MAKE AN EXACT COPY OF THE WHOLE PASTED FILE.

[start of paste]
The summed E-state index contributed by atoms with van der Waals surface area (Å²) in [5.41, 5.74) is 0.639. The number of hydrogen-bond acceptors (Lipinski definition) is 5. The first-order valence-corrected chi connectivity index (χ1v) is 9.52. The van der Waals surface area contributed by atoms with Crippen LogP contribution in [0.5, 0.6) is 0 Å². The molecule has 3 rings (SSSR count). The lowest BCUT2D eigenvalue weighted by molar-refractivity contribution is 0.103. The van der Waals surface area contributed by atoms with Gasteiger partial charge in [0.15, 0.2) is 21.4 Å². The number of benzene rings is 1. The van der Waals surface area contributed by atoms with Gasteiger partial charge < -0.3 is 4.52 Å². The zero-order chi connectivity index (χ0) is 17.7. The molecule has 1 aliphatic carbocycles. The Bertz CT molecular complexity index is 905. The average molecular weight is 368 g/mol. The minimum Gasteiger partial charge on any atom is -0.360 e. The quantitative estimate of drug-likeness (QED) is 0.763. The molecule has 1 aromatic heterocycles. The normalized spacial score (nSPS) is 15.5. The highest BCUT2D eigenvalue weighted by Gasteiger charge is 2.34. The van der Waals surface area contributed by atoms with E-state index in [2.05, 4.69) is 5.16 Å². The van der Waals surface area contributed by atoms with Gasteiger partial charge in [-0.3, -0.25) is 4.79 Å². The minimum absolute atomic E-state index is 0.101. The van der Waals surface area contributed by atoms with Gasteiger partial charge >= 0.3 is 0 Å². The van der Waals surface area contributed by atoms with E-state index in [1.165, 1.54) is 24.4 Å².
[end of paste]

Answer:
The summed E-state index contributed by atoms with van der Waals surface area (Å²) in [5.41, 5.74) is 0.639. The number of hydrogen-bond acceptors (Lipinski definition) is 5. The first-order valence-corrected chi connectivity index (χ1v) is 9.52. The van der Waals surface area contributed by atoms with Crippen LogP contribution in [0.5, 0.6) is 0 Å². The molecule has 3 rings (SSSR count). The lowest BCUT2D eigenvalue weighted by molar-refractivity contribution is 0.103. The van der Waals surface area contributed by atoms with Gasteiger partial charge in [0.15, 0.2) is 21.4 Å². The number of benzene rings is 1. The van der Waals surface area contributed by atoms with Gasteiger partial charge < -0.3 is 4.52 Å². The zero-order chi connectivity index (χ0) is 17.7. The molecule has 1 aliphatic carbocycles. The Bertz CT molecular complexity index is 905. The average molecular weight is 368 g/mol. The minimum Gasteiger partial charge on any atom is -0.360 e. The quantitative estimate of drug-likeness (QED) is 0.763. The molecule has 1 aromatic heterocycles. The normalized spacial score (nSPS) is 15.5. The highest BCUT2D eigenvalue weighted by Gasteiger charge is 2.34. The van der Waals surface area contributed by atoms with E-state index in [2.05, 4.69) is 5.16 Å². The van der Waals surface area contributed by atoms with Gasteiger partial charge in [-0.3, -0.25) is 4.79 Å². The minimum absolute atomic E-state index is 0.101. The van der Waals surface area contributed by atoms with Gasteiger partial charge >= 0.3 is 0 Å². The van der Waals surface area contributed by atoms with E-state index in [1.165, 1.54) is 24.4 Å².